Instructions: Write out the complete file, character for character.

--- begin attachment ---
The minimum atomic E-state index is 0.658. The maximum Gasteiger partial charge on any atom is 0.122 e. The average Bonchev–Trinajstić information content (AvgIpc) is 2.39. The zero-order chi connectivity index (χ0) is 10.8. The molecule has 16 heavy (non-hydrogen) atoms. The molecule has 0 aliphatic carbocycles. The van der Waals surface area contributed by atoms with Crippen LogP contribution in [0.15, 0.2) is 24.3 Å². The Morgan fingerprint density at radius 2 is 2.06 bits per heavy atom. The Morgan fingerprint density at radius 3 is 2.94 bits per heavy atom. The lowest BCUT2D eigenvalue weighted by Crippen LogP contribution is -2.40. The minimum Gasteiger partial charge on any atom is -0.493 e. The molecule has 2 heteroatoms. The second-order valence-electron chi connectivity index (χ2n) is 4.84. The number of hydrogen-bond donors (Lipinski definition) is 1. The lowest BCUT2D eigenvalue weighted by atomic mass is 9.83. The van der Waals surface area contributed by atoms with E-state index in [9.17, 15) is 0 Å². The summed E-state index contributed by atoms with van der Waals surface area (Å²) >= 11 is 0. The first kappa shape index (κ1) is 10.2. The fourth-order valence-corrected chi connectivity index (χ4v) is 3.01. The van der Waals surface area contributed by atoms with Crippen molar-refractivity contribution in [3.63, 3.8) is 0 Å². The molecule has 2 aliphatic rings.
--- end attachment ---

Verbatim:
The minimum atomic E-state index is 0.658. The maximum Gasteiger partial charge on any atom is 0.122 e. The average Bonchev–Trinajstić information content (AvgIpc) is 2.39. The zero-order chi connectivity index (χ0) is 10.8. The molecule has 16 heavy (non-hydrogen) atoms. The molecule has 0 aliphatic carbocycles. The van der Waals surface area contributed by atoms with Crippen LogP contribution in [0.15, 0.2) is 24.3 Å². The Morgan fingerprint density at radius 2 is 2.06 bits per heavy atom. The Morgan fingerprint density at radius 3 is 2.94 bits per heavy atom. The lowest BCUT2D eigenvalue weighted by Crippen LogP contribution is -2.40. The minimum Gasteiger partial charge on any atom is -0.493 e. The molecule has 2 heteroatoms. The second-order valence-electron chi connectivity index (χ2n) is 4.84. The number of hydrogen-bond donors (Lipinski definition) is 1. The lowest BCUT2D eigenvalue weighted by atomic mass is 9.83. The van der Waals surface area contributed by atoms with E-state index in [9.17, 15) is 0 Å². The summed E-state index contributed by atoms with van der Waals surface area (Å²) >= 11 is 0. The first kappa shape index (κ1) is 10.2. The fourth-order valence-corrected chi connectivity index (χ4v) is 3.01. The van der Waals surface area contributed by atoms with Crippen molar-refractivity contribution in [3.63, 3.8) is 0 Å². The molecule has 2 aliphatic rings.